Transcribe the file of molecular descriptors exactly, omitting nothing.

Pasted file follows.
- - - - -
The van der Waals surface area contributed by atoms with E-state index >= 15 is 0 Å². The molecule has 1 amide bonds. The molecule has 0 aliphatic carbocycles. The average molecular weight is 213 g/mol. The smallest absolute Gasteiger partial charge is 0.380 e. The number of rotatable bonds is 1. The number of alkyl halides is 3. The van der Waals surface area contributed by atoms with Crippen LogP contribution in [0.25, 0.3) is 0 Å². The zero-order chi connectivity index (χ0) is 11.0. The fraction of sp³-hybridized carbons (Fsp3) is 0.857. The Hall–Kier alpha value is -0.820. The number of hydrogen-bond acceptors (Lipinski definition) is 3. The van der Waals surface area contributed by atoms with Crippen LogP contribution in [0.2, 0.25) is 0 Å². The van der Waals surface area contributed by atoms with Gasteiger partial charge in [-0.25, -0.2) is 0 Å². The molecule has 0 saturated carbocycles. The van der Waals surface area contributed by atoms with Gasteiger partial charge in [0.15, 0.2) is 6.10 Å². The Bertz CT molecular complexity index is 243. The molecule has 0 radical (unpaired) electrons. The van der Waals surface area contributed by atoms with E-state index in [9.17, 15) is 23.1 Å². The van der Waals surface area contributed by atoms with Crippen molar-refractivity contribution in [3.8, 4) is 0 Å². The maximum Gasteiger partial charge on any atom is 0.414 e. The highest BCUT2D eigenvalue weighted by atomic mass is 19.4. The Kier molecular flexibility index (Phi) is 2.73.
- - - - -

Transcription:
The van der Waals surface area contributed by atoms with E-state index >= 15 is 0 Å². The molecule has 1 amide bonds. The molecule has 0 aliphatic carbocycles. The average molecular weight is 213 g/mol. The smallest absolute Gasteiger partial charge is 0.380 e. The number of rotatable bonds is 1. The number of alkyl halides is 3. The van der Waals surface area contributed by atoms with Crippen LogP contribution in [0.25, 0.3) is 0 Å². The zero-order chi connectivity index (χ0) is 11.0. The fraction of sp³-hybridized carbons (Fsp3) is 0.857. The Hall–Kier alpha value is -0.820. The number of hydrogen-bond acceptors (Lipinski definition) is 3. The van der Waals surface area contributed by atoms with Crippen LogP contribution in [0.2, 0.25) is 0 Å². The van der Waals surface area contributed by atoms with Gasteiger partial charge in [-0.25, -0.2) is 0 Å². The molecule has 0 saturated carbocycles. The van der Waals surface area contributed by atoms with Gasteiger partial charge in [0.15, 0.2) is 6.10 Å². The Bertz CT molecular complexity index is 243. The molecule has 0 radical (unpaired) electrons. The van der Waals surface area contributed by atoms with E-state index in [9.17, 15) is 23.1 Å². The van der Waals surface area contributed by atoms with Crippen molar-refractivity contribution in [3.8, 4) is 0 Å². The maximum Gasteiger partial charge on any atom is 0.414 e. The highest BCUT2D eigenvalue weighted by atomic mass is 19.4. The Kier molecular flexibility index (Phi) is 2.73.